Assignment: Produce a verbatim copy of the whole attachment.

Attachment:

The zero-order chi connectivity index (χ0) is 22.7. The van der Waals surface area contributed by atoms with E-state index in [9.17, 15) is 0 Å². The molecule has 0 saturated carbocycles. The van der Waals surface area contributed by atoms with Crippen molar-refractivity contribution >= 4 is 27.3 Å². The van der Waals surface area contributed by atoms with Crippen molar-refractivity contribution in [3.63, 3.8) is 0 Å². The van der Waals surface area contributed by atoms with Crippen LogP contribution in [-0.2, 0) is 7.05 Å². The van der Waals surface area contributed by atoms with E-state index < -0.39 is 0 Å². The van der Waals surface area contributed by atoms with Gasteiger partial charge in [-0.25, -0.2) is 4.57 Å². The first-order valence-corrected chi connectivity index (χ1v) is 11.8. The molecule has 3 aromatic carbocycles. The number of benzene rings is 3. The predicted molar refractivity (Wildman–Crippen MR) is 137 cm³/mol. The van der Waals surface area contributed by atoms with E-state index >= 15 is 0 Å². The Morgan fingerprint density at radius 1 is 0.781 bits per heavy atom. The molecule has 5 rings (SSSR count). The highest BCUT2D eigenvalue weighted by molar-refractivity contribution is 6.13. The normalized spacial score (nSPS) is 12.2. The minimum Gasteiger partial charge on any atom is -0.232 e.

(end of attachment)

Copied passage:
The zero-order chi connectivity index (χ0) is 22.7. The van der Waals surface area contributed by atoms with E-state index in [9.17, 15) is 0 Å². The molecule has 0 saturated carbocycles. The van der Waals surface area contributed by atoms with Crippen molar-refractivity contribution >= 4 is 27.3 Å². The van der Waals surface area contributed by atoms with Crippen molar-refractivity contribution in [3.63, 3.8) is 0 Å². The van der Waals surface area contributed by atoms with Crippen LogP contribution in [-0.2, 0) is 7.05 Å². The van der Waals surface area contributed by atoms with E-state index < -0.39 is 0 Å². The van der Waals surface area contributed by atoms with Gasteiger partial charge in [-0.25, -0.2) is 4.57 Å². The first-order valence-corrected chi connectivity index (χ1v) is 11.8. The molecule has 3 aromatic carbocycles. The number of benzene rings is 3. The predicted molar refractivity (Wildman–Crippen MR) is 137 cm³/mol. The van der Waals surface area contributed by atoms with E-state index >= 15 is 0 Å². The Morgan fingerprint density at radius 1 is 0.781 bits per heavy atom. The molecule has 5 rings (SSSR count). The highest BCUT2D eigenvalue weighted by molar-refractivity contribution is 6.13. The normalized spacial score (nSPS) is 12.2. The minimum Gasteiger partial charge on any atom is -0.232 e.